Breathe while inflating and deflating the belly, it is useful for positioning the voice and for lowering tension and ultimately helps you succeed at your oral presentation.
Experiment and find the natural therapy that suits you, to reduce apprehension, such as homeopathy, herbal medicine, Bach flowers, and essential oil.
Accept temporary discomfort because you will not be able to remove all traces of emotion, has it been natural human emotion and it will subside as you go through your presentation.
5. Establish contact with the assistance
The first rule to establish contact with a person or a group of people is to introduce yourself. Yes, you have been introduced to the audience, nevertheless, it is important that you do this exercise yourself in a more personal way, (I am So-and-so, and I have been working on the B and Z theme for two years now in the 123 laboratories. My fieldwork is gradually winding up and am analyzing the data now. Today I would like to share with you”). If you are very anxious about speaking in public, presenting may be the time to lower the tension.
For example, you are a foreigner, and you have an accent, and that worries you. Say it with a smile “I’m Chinese and as you can see, I have an accent; I will try to express myself as clearly as possible”; you will get cheering smiles and it will start on a favourable note.
Announce the plan of your presentation, this will prevent the audience from feeling lost. Thus, you create an expectation that will maintain the attention.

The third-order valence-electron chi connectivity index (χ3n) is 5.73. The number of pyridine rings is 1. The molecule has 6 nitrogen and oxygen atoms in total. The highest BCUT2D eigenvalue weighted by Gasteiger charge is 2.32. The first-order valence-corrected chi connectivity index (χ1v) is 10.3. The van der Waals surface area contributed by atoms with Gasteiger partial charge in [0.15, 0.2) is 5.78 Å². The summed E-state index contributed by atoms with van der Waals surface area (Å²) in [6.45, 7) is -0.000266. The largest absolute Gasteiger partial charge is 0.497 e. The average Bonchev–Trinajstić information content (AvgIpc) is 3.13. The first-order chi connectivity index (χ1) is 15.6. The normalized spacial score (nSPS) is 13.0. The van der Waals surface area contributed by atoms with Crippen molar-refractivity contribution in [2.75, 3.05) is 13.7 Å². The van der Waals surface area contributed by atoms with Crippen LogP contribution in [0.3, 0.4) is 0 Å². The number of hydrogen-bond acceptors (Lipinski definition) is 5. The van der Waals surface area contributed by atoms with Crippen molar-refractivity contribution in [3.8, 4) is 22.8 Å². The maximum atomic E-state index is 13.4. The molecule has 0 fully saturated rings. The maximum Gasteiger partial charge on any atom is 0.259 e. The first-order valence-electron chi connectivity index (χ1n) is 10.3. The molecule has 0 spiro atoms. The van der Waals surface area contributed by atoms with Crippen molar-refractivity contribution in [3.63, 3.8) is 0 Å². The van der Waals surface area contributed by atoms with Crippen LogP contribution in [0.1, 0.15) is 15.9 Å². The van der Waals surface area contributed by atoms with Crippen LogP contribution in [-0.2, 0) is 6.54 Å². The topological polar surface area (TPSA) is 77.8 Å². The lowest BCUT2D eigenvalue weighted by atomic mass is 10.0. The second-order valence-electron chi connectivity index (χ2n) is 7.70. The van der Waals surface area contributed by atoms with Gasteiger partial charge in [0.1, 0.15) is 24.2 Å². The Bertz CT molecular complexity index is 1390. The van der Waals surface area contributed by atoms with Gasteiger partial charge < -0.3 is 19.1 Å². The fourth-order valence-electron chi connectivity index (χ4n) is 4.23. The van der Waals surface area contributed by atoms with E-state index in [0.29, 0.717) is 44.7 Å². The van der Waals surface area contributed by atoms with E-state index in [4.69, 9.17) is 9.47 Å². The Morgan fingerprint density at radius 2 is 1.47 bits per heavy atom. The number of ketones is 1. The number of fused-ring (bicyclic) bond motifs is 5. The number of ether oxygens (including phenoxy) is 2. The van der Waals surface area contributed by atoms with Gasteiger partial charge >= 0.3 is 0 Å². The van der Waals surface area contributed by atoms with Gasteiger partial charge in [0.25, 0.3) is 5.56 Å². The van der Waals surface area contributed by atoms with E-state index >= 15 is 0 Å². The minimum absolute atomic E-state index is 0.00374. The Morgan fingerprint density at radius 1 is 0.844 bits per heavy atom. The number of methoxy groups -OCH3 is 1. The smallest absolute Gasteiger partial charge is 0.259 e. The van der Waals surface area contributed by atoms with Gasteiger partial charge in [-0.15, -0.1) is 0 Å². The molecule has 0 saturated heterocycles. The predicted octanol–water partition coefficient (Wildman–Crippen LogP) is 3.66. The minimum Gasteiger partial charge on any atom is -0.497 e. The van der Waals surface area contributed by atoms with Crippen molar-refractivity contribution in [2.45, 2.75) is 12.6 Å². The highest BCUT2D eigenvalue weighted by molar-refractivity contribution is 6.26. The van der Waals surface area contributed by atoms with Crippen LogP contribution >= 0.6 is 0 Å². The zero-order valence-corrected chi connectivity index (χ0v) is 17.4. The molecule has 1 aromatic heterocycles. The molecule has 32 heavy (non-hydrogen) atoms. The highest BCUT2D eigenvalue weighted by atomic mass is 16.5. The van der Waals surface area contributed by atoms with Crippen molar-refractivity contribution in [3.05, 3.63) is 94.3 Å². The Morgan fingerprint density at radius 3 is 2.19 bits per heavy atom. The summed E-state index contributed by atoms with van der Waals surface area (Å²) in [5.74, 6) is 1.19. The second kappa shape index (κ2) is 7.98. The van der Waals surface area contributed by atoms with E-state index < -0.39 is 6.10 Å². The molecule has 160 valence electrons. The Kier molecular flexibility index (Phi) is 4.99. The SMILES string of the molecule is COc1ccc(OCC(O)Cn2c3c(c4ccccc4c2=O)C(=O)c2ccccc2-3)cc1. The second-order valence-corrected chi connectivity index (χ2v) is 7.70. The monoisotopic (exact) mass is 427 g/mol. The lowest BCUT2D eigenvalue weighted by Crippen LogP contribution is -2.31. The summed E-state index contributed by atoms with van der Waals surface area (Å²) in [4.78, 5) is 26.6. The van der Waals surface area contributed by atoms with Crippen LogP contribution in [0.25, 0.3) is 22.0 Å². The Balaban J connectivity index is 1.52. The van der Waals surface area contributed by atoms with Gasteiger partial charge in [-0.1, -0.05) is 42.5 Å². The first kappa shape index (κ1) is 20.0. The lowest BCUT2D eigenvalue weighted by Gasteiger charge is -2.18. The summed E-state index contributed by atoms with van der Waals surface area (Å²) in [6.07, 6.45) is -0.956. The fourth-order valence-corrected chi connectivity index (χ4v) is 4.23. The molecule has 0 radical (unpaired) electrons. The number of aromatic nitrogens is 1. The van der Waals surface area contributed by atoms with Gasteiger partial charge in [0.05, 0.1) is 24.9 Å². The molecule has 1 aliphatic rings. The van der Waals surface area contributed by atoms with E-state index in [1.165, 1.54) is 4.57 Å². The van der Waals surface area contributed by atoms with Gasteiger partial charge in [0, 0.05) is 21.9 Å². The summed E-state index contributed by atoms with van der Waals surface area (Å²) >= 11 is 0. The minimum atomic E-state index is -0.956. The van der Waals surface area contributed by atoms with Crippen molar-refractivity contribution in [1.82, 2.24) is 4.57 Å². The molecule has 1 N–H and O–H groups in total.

Make your presentation lively by infusing examples in your text “When I went to my land the first time, I was really surprised by… etc.”. Everyone loves a good story and by so doing the message gets through better if it’s delivered in a personal way. Take note to be modest so as not to make your speech a pool of anecdotes!
Speak calmly and take time to breathe and give the audience time to absorb the ideas.
Take 5 second breaks every time you move to another point.
6. Maintain a good posture
Para-verbal language (speed, intonations) and non-verbal language (facial expressions, postures, gestures) are important to build your confidence and your sense of originality, they are easily identified by an audience.
Be audible enough for the person at the back of the room to hear you. If there is a fixed microphone on the table, do not stoop to approach it; speak clearly and distinctly, that will do.
Watch the audience, not just one person. Let your gaze permeate the room, address yourself to a person on the right for a few moments, then back to the left, then in the middle. Intermittently steal glances at your notes the raise your face ever so swiftly. When you are making a comment about what’s showing on the screen, don’t back your audience, stand at an angle, and turn towards them as often as possible.
7. Straighten your physical posture
Do not cross your legs, keep your back straight, your chest open, and most especially your shoulders should not be tucked in, to breathe well. Posture influences morale in an amazing way.
Do not play nervously with objects, leave them on the table; if you get enthusiastic about your own subject, you will forget your hands and they will start “talking to themselves”, accompanying you without you thinking about it.
If you are shy or anxious, you may find some of these tips difficult to apply, but with concerted effort, it is achievable. Like the saying goes “practice makes perfect”.